It might seem that the manner in which ambient music seeps into the background, the way it often rouses little in the way of an emotional reaction, nor is necessarily intended to, might mean that it is best experienced in small amounts, in tiny portions commensurate with its remote, modest, economical stature. But the opposite might also be the case, as evidenced by Yes, the massive new collection by Saito Koji. The press materials for the album explain that the collection, downloadable for free, is no less than five hours in length: “16 titles with a duration of 4:33 minutes each and five long forms with 39 minutes to 48 minutes.” It is rare that I write about anything at Disquiet.com without having listened to it several times, but in this case I made an exception. Despite having only dipped a pinkie toe in its vast expanse thus far, I highly recommend Koji’s immersive wonder.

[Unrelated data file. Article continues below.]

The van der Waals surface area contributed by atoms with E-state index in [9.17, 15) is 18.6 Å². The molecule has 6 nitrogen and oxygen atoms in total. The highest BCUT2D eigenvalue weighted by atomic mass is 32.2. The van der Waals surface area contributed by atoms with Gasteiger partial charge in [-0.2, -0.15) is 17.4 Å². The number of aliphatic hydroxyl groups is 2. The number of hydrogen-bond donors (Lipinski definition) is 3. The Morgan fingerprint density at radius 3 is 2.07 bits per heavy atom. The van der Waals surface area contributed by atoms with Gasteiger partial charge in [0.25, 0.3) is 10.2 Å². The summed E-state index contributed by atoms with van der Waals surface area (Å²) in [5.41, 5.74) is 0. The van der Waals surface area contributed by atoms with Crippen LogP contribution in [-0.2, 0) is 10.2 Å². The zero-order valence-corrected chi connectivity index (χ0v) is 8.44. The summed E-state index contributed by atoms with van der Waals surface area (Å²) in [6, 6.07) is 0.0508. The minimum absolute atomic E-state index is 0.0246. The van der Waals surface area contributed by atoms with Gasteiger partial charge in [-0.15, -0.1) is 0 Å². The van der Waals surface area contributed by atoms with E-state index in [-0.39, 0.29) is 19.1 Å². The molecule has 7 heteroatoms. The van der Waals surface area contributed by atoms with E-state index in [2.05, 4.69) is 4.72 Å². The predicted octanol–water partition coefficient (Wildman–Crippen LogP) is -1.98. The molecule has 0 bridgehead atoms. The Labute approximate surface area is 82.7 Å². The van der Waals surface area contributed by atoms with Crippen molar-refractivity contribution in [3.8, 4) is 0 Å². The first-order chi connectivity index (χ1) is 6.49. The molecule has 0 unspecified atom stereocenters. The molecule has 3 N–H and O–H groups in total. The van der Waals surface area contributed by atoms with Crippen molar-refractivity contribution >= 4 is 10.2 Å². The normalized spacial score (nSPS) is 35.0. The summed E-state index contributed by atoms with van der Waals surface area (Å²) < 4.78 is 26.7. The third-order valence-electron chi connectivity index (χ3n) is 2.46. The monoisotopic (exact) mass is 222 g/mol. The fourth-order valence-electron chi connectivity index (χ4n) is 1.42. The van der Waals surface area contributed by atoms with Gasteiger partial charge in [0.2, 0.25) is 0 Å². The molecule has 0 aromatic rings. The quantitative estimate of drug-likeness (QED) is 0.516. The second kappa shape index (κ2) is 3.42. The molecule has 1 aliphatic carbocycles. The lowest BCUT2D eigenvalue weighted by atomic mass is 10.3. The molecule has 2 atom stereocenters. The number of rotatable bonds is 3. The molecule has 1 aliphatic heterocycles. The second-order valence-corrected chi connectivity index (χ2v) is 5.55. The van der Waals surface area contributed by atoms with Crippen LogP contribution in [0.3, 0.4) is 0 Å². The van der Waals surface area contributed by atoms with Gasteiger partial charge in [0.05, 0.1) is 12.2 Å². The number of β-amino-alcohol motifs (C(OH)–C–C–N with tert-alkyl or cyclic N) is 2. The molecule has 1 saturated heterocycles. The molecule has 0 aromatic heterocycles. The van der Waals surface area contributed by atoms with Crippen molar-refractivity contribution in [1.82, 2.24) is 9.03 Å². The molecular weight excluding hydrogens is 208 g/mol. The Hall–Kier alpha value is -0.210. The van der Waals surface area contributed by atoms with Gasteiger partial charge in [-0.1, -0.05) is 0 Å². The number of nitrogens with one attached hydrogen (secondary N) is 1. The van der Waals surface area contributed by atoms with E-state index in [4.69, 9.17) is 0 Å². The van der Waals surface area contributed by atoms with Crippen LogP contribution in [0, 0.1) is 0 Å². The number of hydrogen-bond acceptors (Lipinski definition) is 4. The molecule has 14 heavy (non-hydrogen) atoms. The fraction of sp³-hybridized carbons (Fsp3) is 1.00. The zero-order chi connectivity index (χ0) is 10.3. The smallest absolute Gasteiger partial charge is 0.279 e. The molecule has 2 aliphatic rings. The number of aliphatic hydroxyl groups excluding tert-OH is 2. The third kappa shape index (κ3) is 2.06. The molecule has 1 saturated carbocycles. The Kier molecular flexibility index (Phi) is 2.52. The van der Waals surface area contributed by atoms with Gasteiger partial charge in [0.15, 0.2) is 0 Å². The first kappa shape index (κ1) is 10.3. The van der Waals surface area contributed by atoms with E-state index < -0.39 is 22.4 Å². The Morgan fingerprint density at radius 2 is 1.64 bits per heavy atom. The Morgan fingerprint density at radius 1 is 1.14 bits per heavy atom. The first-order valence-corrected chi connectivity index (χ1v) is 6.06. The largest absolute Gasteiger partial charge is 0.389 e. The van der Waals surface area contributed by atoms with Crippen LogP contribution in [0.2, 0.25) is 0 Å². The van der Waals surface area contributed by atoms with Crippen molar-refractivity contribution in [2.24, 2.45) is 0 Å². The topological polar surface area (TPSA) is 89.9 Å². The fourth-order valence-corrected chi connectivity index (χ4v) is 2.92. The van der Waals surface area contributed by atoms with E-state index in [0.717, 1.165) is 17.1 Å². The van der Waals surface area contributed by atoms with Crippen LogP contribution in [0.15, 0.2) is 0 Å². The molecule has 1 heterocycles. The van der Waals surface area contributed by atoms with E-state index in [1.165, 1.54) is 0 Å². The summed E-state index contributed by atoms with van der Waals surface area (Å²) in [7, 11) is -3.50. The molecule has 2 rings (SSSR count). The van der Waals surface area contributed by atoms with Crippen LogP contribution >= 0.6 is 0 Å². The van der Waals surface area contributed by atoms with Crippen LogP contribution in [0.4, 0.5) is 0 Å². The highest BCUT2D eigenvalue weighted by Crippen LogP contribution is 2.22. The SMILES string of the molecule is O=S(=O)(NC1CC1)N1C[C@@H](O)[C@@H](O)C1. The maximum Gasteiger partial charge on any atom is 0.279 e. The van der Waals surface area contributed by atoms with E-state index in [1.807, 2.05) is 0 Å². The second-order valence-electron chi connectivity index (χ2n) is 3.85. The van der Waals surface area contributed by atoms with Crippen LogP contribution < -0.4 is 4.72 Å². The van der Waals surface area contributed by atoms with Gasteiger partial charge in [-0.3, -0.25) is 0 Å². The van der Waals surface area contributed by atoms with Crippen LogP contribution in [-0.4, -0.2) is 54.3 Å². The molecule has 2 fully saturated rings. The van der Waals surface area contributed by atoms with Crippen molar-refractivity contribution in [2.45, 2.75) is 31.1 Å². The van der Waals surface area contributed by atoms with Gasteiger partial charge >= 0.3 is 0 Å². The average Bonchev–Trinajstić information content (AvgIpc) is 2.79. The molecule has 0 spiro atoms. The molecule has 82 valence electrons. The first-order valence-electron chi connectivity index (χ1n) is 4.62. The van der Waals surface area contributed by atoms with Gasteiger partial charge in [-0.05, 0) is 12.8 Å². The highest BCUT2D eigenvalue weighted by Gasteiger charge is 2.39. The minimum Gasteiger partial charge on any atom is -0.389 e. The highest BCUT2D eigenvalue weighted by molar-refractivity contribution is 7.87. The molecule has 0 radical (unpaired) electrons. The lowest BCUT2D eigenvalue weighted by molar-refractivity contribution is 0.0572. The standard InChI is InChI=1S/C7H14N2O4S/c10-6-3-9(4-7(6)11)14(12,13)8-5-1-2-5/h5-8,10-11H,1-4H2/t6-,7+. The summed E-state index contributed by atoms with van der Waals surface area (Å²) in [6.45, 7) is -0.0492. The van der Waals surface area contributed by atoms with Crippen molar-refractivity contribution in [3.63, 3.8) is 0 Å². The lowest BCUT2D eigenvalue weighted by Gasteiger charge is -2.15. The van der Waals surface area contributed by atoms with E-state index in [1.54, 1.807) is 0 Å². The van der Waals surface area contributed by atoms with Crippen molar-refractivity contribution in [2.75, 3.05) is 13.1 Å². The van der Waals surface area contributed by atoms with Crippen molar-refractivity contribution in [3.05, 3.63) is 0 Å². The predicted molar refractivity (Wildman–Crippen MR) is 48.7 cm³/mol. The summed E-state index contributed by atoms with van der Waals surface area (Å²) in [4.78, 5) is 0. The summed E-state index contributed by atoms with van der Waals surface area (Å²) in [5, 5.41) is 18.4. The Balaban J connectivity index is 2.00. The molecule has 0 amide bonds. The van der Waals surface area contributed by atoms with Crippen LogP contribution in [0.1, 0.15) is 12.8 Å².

What follows are but two examples of how the album’s overall sensibility of grey-flanel white noise takes on a different affect with each succsssive track. The “Yes 7″ track has the vibrations of an oscillator designed to communicate with insect life (MP3). The “Yes 11″ track sounds like a guitar being slowly strummed during an intensely tone-attentive pre-concert sound check (MP3). These two are among the 16 on Yes that have John Cage–ian length of 4’33″.
More on the release at the netlabel that produced it, restingbell.net, where the full set is available for free download.